No institution is more vital to the stability of society than the family. It is therefore heartening that the many serious problems facing families have become the focus of increased public attention. As the series "A time for families" concluding in today's Monitor shows, interest in the state of the family has reached national proportions. With compassionate concern, church leaders, social scientists, family counselors, politicians, government officials , industry leaders, and families themselves are seeking to understand what is happening and exploring ways of invigorating family life.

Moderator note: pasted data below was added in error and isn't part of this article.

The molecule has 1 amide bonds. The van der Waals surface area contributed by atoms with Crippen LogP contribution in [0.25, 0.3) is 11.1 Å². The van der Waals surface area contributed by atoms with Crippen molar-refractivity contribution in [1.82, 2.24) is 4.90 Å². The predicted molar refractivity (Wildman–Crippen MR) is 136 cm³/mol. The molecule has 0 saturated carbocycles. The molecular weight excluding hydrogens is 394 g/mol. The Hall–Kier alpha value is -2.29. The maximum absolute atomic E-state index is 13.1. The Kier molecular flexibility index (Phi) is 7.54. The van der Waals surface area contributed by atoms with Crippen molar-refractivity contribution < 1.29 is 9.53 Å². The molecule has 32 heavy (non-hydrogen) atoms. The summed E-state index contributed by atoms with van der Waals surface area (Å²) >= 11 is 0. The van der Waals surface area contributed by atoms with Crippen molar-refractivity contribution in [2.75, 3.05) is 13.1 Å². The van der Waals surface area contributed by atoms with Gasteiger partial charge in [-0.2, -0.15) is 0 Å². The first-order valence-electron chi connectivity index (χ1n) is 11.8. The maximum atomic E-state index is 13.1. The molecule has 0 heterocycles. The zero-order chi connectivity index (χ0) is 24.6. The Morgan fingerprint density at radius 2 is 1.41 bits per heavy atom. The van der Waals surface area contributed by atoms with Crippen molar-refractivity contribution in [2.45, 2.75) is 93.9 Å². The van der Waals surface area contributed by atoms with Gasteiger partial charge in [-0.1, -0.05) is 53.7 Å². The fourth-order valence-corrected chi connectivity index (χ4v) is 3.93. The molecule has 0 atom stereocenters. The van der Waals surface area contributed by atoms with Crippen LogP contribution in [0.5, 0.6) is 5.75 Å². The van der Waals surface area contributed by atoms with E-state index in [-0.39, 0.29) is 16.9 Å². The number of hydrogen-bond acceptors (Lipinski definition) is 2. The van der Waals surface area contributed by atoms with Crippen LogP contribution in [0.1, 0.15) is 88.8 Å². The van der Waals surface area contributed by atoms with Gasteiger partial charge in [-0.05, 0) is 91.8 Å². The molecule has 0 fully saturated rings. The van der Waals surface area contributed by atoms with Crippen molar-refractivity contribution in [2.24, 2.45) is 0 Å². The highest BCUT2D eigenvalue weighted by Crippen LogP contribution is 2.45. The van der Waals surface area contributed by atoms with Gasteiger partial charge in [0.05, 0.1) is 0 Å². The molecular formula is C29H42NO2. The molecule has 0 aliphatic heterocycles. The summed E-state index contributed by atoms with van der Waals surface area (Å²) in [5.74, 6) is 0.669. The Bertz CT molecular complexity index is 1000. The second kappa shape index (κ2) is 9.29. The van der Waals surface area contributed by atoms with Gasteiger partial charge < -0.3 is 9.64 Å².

Is the family in crisis? Judging by the conclusions of those who study family trends in an historical context, the word is inaccurate and overused. Through the centuries the family has always experienced cycles of change, and change brings new problems and stresses. These are grave and must not be minimized. But the mass media often fail to convey the underlying durability and resilience of the institution. There is more continuity than discontinuity. The remarkable thing, perhaps, is that despite the social turbulence of recent decades, families are holding together as well as they are.